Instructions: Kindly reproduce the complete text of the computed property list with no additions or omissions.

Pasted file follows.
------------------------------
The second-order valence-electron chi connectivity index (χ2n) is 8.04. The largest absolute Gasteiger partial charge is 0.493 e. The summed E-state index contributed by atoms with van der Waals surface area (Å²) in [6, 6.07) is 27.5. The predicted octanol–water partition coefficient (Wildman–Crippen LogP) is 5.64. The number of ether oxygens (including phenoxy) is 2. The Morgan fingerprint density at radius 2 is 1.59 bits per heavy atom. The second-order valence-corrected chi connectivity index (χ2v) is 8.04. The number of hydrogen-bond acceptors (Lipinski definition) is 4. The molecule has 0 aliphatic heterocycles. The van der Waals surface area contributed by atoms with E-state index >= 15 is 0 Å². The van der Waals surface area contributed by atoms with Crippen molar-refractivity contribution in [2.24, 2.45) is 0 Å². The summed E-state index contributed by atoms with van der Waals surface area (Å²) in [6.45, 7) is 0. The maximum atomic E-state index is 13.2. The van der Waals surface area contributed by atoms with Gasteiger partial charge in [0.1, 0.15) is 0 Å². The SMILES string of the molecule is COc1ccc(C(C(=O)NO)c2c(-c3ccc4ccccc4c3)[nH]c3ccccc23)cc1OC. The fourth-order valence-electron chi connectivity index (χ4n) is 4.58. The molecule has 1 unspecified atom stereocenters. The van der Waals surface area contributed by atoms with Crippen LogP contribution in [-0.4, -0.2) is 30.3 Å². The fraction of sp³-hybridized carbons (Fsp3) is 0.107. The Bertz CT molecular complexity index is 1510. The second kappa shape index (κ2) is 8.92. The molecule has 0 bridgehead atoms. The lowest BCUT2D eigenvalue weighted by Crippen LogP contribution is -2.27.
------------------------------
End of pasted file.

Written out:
The second-order valence-electron chi connectivity index (χ2n) is 8.04. The largest absolute Gasteiger partial charge is 0.493 e. The summed E-state index contributed by atoms with van der Waals surface area (Å²) in [6, 6.07) is 27.5. The predicted octanol–water partition coefficient (Wildman–Crippen LogP) is 5.64. The number of ether oxygens (including phenoxy) is 2. The Morgan fingerprint density at radius 2 is 1.59 bits per heavy atom. The second-order valence-corrected chi connectivity index (χ2v) is 8.04. The number of hydrogen-bond acceptors (Lipinski definition) is 4. The molecule has 0 aliphatic heterocycles. The van der Waals surface area contributed by atoms with E-state index >= 15 is 0 Å². The van der Waals surface area contributed by atoms with Crippen molar-refractivity contribution in [2.24, 2.45) is 0 Å². The summed E-state index contributed by atoms with van der Waals surface area (Å²) in [6.45, 7) is 0. The maximum atomic E-state index is 13.2. The van der Waals surface area contributed by atoms with Gasteiger partial charge in [0.1, 0.15) is 0 Å². The SMILES string of the molecule is COc1ccc(C(C(=O)NO)c2c(-c3ccc4ccccc4c3)[nH]c3ccccc23)cc1OC. The fourth-order valence-electron chi connectivity index (χ4n) is 4.58. The molecule has 1 unspecified atom stereocenters. The van der Waals surface area contributed by atoms with Crippen LogP contribution in [-0.4, -0.2) is 30.3 Å². The fraction of sp³-hybridized carbons (Fsp3) is 0.107. The Bertz CT molecular complexity index is 1510. The second kappa shape index (κ2) is 8.92. The molecule has 0 bridgehead atoms. The lowest BCUT2D eigenvalue weighted by Crippen LogP contribution is -2.27.